• providing training for all staff in compacting and differentiation so parents can expect those opportunities in all classes.

  • requiring parents to provide written documentation of their child's need for curriculum differentiation instead of requesting the placement by phone.

  • rotating the cluster teacher assignment every 2 years among teachers who have had appropriate training so parents understand that many teachers are capable of teaching gifted students.

  • rotating other students into cluster classrooms over several years.

Another disadvantage might arise if the cluster teachers are not expected to consistently compact and differentiate the curriculum. Their supervisor must expect them to maintain the integrity of the program, and must provide the needed support by facilitating regular meetings of cluster teachers, and by providing time for the enrichment specialist to assist the cluster teachers.

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Conclusion

There is an alarming trend in many places to eliminate gifted education programs in the mistaken belief that all students are best served in heterogeneous learning environments. Educators have been bombarded with research that makes it appear that there is no benefit to ability grouping for any students. The work of Allan (1991); Feldhusen (1989); Fiedler, Lange, & Winebrenner (1993); Kulik and Kulik (1990); Rogers (1993) and others clearly documents the benefits of keeping gifted students together in their areas of greatest strength for at least part of the school day. It appears that average and below average students have much to gain from heterogeneous grouping, but we must not sacrifice gifted students' needs in our attempts to find the best grouping practices for all students.

If we do not allow cluster groups to be formed, gifted students may find their achievement and learning motivation waning in a relatively short period of time. Parents of gifted students may choose to enroll their children in alternative programs, such as home schooling or charter schools. The practice of cluster grouping represents a mindful way to make sure gifted students continue to receive a quality education at the same time as schools work to improve learning opportunities for all students.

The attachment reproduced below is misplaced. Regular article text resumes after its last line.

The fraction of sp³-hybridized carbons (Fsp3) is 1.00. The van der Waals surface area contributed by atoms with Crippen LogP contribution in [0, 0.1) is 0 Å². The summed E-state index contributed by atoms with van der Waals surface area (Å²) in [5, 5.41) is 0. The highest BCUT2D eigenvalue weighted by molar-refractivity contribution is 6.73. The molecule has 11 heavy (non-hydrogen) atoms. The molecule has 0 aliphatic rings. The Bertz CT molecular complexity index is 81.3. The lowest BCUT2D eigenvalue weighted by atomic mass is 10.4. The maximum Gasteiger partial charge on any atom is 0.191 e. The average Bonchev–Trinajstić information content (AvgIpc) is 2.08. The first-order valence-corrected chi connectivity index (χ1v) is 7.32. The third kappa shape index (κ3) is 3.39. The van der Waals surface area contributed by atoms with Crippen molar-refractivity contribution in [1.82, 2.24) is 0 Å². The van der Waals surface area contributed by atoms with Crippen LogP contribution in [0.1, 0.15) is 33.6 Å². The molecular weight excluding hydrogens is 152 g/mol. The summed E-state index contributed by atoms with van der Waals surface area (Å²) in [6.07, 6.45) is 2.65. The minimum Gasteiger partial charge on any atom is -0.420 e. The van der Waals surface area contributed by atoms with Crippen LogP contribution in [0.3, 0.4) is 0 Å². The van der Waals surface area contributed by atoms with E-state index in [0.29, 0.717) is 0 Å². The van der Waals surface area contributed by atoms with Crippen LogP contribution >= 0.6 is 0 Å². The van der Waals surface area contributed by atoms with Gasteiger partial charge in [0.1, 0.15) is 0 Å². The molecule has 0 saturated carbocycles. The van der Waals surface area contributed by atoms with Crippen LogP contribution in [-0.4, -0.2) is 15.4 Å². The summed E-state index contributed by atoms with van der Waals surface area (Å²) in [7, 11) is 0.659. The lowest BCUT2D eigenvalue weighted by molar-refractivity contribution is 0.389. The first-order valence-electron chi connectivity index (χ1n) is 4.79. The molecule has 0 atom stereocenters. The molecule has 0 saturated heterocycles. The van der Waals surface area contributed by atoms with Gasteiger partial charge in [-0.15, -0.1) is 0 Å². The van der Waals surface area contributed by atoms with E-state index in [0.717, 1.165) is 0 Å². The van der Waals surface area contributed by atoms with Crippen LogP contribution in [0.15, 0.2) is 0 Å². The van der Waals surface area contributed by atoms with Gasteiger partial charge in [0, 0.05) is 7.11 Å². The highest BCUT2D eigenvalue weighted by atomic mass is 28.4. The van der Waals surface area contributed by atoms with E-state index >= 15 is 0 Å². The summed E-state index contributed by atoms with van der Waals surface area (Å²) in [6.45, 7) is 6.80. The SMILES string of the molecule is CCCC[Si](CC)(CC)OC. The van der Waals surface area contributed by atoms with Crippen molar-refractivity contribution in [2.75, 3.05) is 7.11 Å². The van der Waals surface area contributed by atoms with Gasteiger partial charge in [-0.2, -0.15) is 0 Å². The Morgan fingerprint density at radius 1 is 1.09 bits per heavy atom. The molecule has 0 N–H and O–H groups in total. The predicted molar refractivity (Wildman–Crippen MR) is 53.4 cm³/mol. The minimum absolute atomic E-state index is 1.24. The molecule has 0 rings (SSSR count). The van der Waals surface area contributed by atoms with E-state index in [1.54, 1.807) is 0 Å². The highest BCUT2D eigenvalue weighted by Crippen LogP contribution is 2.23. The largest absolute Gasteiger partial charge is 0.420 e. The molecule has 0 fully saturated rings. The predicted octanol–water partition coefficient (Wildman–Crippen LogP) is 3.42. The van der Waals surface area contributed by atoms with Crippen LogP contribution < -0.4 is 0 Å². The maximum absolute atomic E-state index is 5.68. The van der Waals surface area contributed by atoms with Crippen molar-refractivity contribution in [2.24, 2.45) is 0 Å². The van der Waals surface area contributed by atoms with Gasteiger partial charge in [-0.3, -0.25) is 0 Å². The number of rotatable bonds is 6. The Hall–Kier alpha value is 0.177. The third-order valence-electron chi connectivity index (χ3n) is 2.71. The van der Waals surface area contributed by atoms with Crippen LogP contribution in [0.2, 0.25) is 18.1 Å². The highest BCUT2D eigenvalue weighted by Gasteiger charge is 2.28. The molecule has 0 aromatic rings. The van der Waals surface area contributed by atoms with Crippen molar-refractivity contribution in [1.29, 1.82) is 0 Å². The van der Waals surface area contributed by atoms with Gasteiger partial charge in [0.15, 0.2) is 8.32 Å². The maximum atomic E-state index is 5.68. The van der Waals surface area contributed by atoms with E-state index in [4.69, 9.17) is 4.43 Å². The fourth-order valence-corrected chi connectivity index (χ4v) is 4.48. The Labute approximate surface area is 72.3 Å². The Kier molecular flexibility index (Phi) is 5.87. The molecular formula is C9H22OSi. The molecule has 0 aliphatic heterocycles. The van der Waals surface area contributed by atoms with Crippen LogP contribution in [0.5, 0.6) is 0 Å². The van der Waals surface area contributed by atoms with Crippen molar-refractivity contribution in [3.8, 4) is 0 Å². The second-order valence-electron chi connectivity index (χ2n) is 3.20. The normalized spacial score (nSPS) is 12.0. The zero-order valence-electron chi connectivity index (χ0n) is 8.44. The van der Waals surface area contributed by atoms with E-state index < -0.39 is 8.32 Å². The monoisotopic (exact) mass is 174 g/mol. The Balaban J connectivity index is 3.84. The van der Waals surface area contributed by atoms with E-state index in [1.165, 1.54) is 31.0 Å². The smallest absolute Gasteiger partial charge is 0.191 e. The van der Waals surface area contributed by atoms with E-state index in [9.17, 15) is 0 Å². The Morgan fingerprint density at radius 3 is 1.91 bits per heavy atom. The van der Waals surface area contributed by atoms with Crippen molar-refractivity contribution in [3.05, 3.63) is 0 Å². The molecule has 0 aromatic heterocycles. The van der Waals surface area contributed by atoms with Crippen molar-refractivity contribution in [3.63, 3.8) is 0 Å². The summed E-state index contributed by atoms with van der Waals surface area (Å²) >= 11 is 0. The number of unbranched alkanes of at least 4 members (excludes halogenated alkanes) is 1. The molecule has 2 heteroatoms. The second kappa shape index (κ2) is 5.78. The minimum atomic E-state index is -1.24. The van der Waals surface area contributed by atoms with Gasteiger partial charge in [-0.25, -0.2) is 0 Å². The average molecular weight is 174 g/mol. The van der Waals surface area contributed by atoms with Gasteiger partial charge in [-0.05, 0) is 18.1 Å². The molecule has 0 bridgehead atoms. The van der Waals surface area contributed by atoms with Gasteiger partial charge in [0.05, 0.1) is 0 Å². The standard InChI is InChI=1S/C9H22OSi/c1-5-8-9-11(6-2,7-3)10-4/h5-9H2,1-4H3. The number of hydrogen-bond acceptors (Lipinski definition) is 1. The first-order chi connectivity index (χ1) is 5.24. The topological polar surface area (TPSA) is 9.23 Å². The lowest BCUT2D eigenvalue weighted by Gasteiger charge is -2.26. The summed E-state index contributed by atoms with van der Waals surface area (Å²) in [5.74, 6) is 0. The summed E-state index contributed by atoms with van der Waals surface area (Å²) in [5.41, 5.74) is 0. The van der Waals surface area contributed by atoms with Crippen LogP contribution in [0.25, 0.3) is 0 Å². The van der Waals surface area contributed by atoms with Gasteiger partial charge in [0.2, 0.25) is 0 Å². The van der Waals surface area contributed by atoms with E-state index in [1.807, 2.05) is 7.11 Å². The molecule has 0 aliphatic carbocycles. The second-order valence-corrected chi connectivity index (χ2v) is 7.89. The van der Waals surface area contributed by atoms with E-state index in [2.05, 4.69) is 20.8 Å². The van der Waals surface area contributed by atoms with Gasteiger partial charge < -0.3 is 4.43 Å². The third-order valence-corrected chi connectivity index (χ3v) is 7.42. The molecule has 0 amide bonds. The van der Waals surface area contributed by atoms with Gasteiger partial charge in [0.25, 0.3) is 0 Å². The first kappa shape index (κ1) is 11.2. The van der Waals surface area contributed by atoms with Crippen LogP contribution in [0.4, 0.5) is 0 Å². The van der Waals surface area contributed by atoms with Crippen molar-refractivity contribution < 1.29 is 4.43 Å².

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References

Allan, S. (1991) . Ability grouping research reviews: What do they say about grouping and the gifted? Educational Leadership, 48(6), 60-65.

Feldhusen, J. (1989). Synthesis of research on gifted youth. Educational Leadership, 46(6), 6-11.

Fiedler, E., Lange, R., & Winebrenner, S. (1993). In search of reality: Unraveling the myths about tracking, ability grouping, and the gifted. Roeper Review, 16(1), 4-7.

Hoover, S., Sayler, M., & Feldhusen, J. (1993). Cluster grouping of gifted students at the elementary level. Roeper Review, 16(1), 13-15.

Kulik, J.A. & Kulik, C-L.C. (1990). Ability grouping and gifted students. In N. Colangelo & G. Davis (Eds.), Handbook of gifted education (pp.178-196). Boston: Allyn and Bacon.

Rogers, K. (1993). Grouping the gifted and talented. Roeper Review, 16(1), 8-12.

Schunk, D. H. (1987). Peer models and children's behavioral change. Review of Educational Research, 57, 149-174.

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Credits

Susan Winebrenner, M.S. is the author of "Teaching Gifted Kids in the Regular Classroom." She is a full time consultant in staff development (1-888-327-3477) and author of several books and articles.

Barbara Devlin, Ph.D. is Superintendent of Schools in Richfield MN.

THE ERIC CLEARINGHOUSE ON DISABILITIES AND GIFTED EDUCATION The Council for Exceptional Children 1920 Association Drive Reston, VA 20191 Toll Free: 1-800-328-0272 TTY: 703-264-9449 E-mail: ericec@cec.sped.org Internet: http://www.cec.sped.org/ericec.htm

ERIC EC Digest #E538 EC304950 August, 1996

This publication was prepared with funding from the Office of Educational Research and Improvement, U.S. Department of Education, under contract no. RR93002005. The opinions expressed in this report do not necessarily reflect the positions or policies of OERI or the Department of Education.